For broader based technologies in bigger markets, you will likely need 150-to-200 qualified prospects to begin your recruitment process. The initial outreach to targeted resellers is usually via an email and follow-up phone calls.
When you get someone on the phone, the objectives is to establish the value proposition in less than a minute so the person can get off the phone quickly if it doesn’t fit. If they are interested, spend a few more minutes to ask questions about their business, their customer base and their capacity to take on a new product.
An interested prospect will want to know more about the product, pricing, etc. You might have some additional collateral that you can e-mail, or you might schedule an on-line demo.
It is at this point you might want to get a non-disclosure agreement signed.
Early on in the process, we recommend sending an interested prospect a partner application, even if you have gathered quite a bit of their information. In our experience, about half of the prospects who say they want to sign a contract and get started won’t bother to fill it out. So, it’s a good filtering process. Establish a deadline for a response. If you have to follow up more than twice, then drop them and move on.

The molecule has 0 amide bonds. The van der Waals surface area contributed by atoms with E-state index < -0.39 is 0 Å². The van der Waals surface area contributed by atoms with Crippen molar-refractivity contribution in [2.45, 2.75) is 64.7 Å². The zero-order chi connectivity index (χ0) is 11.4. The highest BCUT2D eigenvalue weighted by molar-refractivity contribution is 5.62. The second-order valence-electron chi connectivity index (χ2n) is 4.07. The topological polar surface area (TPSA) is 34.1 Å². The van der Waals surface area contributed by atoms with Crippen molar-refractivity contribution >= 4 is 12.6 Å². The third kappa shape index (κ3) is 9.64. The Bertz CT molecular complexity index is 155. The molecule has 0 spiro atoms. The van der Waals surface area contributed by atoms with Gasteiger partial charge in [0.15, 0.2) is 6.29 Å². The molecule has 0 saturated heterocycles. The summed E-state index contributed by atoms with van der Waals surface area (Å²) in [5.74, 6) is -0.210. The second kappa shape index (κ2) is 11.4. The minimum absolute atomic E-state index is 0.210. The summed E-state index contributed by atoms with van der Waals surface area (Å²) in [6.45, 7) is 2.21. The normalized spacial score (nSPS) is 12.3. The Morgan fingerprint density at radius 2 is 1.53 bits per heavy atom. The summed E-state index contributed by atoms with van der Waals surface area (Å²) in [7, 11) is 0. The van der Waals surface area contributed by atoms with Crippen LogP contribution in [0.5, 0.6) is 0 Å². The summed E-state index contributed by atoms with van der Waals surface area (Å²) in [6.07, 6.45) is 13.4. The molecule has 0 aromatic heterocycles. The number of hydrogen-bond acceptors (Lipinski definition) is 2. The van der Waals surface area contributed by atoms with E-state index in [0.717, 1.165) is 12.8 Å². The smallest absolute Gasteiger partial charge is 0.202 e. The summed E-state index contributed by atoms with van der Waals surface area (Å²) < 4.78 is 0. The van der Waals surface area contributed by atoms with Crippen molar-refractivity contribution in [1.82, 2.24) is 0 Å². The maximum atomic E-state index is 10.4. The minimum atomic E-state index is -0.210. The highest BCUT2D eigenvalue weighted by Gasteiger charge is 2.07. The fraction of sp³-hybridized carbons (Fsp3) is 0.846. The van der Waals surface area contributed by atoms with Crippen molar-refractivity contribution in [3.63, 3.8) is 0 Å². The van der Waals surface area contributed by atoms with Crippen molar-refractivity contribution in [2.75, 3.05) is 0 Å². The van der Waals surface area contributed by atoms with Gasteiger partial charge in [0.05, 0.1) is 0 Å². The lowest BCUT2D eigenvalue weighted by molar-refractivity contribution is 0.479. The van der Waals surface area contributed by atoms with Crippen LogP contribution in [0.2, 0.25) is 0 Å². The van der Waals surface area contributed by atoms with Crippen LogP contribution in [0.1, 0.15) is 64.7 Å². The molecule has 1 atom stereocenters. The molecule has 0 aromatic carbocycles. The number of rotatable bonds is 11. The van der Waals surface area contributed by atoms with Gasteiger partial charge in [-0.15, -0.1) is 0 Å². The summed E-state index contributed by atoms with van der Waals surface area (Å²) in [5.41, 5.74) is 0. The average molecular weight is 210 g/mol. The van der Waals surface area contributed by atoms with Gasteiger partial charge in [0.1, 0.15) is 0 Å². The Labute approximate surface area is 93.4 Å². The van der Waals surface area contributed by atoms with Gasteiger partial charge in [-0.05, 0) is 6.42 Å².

If you started with 150 to 200 prospects, the process up to this point will likely bring you down to 10-to-15.
The product evaluation is an important step.
At this stage, the partner prospect should want to know as much about the product as possible, and you will want them to play with the product. This could start with a canned demo, or a Web-based demo, but ideally they will log in and spend time with the live version.
If it is a complex installation, then it is best to walk them through the evaluation so they don’t get lost and give up because they think the solution is too complex.
Often, prospective resellers will want to show your solution to some of their existing clients. If they can’t get existing clients interested, then it is probably not a good fit.
Both you and the prospect should now have the information you need to make a go / no-go decision.
At this stage, you may want to begin validating a prospect’s ability to be a strong reseller for you. One of the best ways to do this is checking their vendor references.
If your product has a significant services component, then you should try to talk to clients, although this may be the last step before signing a formal contract. In other words, the prospective partner will want to know that all of the business terms have been agreed and checking client references is a last step.